- The Washington Times - Thursday, April 1, 2004

Army divisions that fought the past 12 months in Iraq have met virtually every re-enlistment goal, a sign that the all-volunteer force remains strong under the stress of frequent deployments and hazardous duty.

The Pentagon has been closely monitoring the re-up rate for five Army divisions that fought in Iraq for about a year. Some officials feared the time away from home and the gritty duty would prompt a large soldier exodus. After all, the war on terrorism is unchartered territory. The 30-year-old volunteer Army has never been this busy in combat.

But numbers compiled this week for the first half of fiscal 2004 show that those five combat units met, or nearly met, all retention targets for enlisted soldiers — the privates, corporals and sergeants who total 416,000 of the Army’s 490,000 active force.

“This tends to rebut armchair critics who said the sky is falling and the vultures are circling and the Army is gong to lose all its troops,” said Lt. Col. Franklin Childress, an Army spokesman at the Pentagon. “This is not true. The soldiers get it.”

The Army also met its recruiting goal of 73,800 inductees last fiscal year, and 34,000 for the first six months of this fiscal year, which began Oct. 1.

“Soldiers are extremely resilient,” said Col. Elton Manske, chief of the enlisted division at Army headquarters in the Pentagon. “There is absolutely no sign of a ‘hollow Army.’ Soldiers are continuing to re-enlist at least at historic rates.”

The term “hollow Army” came into vogue in the post-Vietnam War 1970s to describe a force that lacked sufficient soldiers to adequately fill combat units.

Officials attribute the soldiers’ recent votes of confidence to love of job, patriotism and cash. The Army in December created a new, $68 million pot that paid soldiers up to $10,000 to re-enlist and stay in their current unit for 12 months.

Col. Manske said word of the coming bonus caused some soldiers to delay hitching up until January, causing first-quarter targets to be missed. The Army overall now stands at 99 percent of re-enlistment goals and expects to exceed 100 percent by year’s end on Sept. 30, he said.

“Bonuses had a significant effect,” he said.

A nervous Army headquarters is expressing sighs of relief. In-country surveys showed morale was low among many soldiers, as they spent months in post-Saddam Hussein Iraq fighting a murderous insurgency of Ba’athists and foreign fighters. Nearly 600 service members have been killed since the war began March 19, 2003. Some lawmakers said the country needed to reinstate mandatory conscription — the draft — to find enough soldiers.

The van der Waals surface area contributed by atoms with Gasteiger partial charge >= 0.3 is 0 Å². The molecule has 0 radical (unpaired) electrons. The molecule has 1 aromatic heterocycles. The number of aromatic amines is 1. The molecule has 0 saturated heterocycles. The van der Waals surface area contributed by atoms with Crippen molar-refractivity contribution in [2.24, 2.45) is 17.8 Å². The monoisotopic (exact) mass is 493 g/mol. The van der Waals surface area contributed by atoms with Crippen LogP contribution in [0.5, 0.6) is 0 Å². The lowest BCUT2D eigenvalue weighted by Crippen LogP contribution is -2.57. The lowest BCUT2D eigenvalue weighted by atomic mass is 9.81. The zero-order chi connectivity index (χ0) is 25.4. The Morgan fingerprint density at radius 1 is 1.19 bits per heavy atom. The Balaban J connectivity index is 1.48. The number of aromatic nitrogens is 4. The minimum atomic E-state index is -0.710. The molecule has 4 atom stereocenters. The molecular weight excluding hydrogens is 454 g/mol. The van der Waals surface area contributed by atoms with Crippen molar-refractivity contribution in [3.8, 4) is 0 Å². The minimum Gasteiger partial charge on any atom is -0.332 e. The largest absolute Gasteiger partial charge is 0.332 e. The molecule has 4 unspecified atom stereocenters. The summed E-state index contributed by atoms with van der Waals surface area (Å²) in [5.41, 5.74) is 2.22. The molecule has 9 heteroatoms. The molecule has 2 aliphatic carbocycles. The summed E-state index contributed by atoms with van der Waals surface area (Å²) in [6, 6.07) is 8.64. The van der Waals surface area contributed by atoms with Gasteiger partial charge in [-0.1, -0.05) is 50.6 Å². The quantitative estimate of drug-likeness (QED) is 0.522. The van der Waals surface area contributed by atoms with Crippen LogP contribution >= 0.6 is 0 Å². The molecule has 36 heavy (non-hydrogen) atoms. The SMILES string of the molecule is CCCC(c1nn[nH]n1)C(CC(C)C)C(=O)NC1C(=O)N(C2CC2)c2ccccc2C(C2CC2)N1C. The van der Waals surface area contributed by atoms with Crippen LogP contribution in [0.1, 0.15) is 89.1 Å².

But as of Wednesday, when the first half of fiscal 2004 ended, all but one of the five divisions met goals to retain three critical category soldiers — first term, midterm and careerist. Army-wide last year, a goal of 51,000 re-enlistments was exceeded.

The 82nd Airborne Division at Fort Bragg, N.C., a unit of 15,000 that saw 36 members killed in Iraq, missed first quarter targets, but made up ground the past three months and is now on its way to meet year-end goals, Army officials said.

The storied 82nd has been as busy as any military unit, sending brigades to both Afghanistan and Iraq to fight the Taliban, al Qaeda terrorists and pro-Saddam insurgents in the extremely volatile town of Fallujah.

“The division has been very stressed,” its commander, Maj. Gen. Charles H. Swannack Jr., told reporters in Baghdad last month. “The one thing, I think, that helps cope … is that we get predictability in our troops’ schedule. That’s what they need to know is when the time is they’ll be deployed.”

The goal the last three months was to re-sign 422 first-termers, and the division signed up 463, while the target of 140 midcareer paratroopers was exceeded by 26.

“We have soldiers in the 82nd who are kind of unique,” said Master Sgt. Pam Smith, a division spokeswoman. “They are two-time volunteers. They volunteer to come into the military, and they volunteer to go airborne. These are special soldiers because they enjoy what they do. You have to be special to want to jump out of airplanes.”

Sgt. Smith said the division missed first-quarter targets during October to December largely because some soldiers waited to deploy before signing up to capitalize on tax-free bonuses overseas.

The division achieved 2003 goals by retaining 120 percent of the retention targets. Its six-month rate now stands at 92 percent.

Four other Army divisions played large roles in subduing Iraq:

• The 101st Airborne, which sent helicopter-borne soldiers to Baghdad’s eastern flank and then patrolled northern Iraq, has achieved 107 percent of its retention mark.

• The 4th Infantry Division arrived in Iraq after Baghdad fell April 9. It was assigned the toughest-to-tame corridor, from Baghdad to Tikrit, as soldiers took down scores of cells of pro-Saddam insurgents and led the operation to capture Saddam himself Dec. 13. New numbers showed it achieved 117 percent of its retention goals.

• The 3rd Infantry division led the three-week charge from Kuwait to Baghdad, then battled insurgents in the Iraqi capital before turning the job over to the 1st Armored Division from Germany.

• The 1st Armored Division is now vacating Baghdad after mounting months of counterinsurgency operations to break up more than 20 pro-Saddam cells. The division reports it met 120 percent of its re-enlistment goals the past six months.

“All of our indications right now make us guardedly optimistic we will in fact achieve all of our retention objectives,” said Col. Manske. “We are in somewhat unchartered territory here as these deployments continue. We’re looking at new and different ways to try to predict soldier behavior.”


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